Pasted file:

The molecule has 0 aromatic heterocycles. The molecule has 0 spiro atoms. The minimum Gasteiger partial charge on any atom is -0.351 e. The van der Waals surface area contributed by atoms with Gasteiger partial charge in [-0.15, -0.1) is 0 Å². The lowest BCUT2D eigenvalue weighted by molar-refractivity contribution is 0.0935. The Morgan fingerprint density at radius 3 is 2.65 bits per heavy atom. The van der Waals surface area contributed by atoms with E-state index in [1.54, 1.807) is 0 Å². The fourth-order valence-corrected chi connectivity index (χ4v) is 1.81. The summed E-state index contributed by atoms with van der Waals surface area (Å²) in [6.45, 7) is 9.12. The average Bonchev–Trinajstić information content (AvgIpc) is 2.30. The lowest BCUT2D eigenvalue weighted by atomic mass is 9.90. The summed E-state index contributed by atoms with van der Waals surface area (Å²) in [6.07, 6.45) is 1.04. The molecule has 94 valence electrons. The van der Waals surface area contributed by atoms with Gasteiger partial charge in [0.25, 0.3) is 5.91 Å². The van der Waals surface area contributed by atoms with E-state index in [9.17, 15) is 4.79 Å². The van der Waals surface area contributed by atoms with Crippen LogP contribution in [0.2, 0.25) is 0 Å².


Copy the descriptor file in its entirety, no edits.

The molecule has 0 aromatic heterocycles. The molecule has 0 spiro atoms. The minimum Gasteiger partial charge on any atom is -0.351 e. The van der Waals surface area contributed by atoms with Gasteiger partial charge in [-0.15, -0.1) is 0 Å². The lowest BCUT2D eigenvalue weighted by molar-refractivity contribution is 0.0935. The Morgan fingerprint density at radius 3 is 2.65 bits per heavy atom. The van der Waals surface area contributed by atoms with E-state index in [1.54, 1.807) is 0 Å². The fourth-order valence-corrected chi connectivity index (χ4v) is 1.81. The summed E-state index contributed by atoms with van der Waals surface area (Å²) in [6.45, 7) is 9.12. The average Bonchev–Trinajstić information content (AvgIpc) is 2.30. The lowest BCUT2D eigenvalue weighted by atomic mass is 9.90. The summed E-state index contributed by atoms with van der Waals surface area (Å²) in [6.07, 6.45) is 1.04. The molecule has 94 valence electrons. The van der Waals surface area contributed by atoms with Gasteiger partial charge in [0.25, 0.3) is 5.91 Å². The van der Waals surface area contributed by atoms with E-state index in [9.17, 15) is 4.79 Å². The van der Waals surface area contributed by atoms with Crippen LogP contribution in [0.2, 0.25) is 0 Å².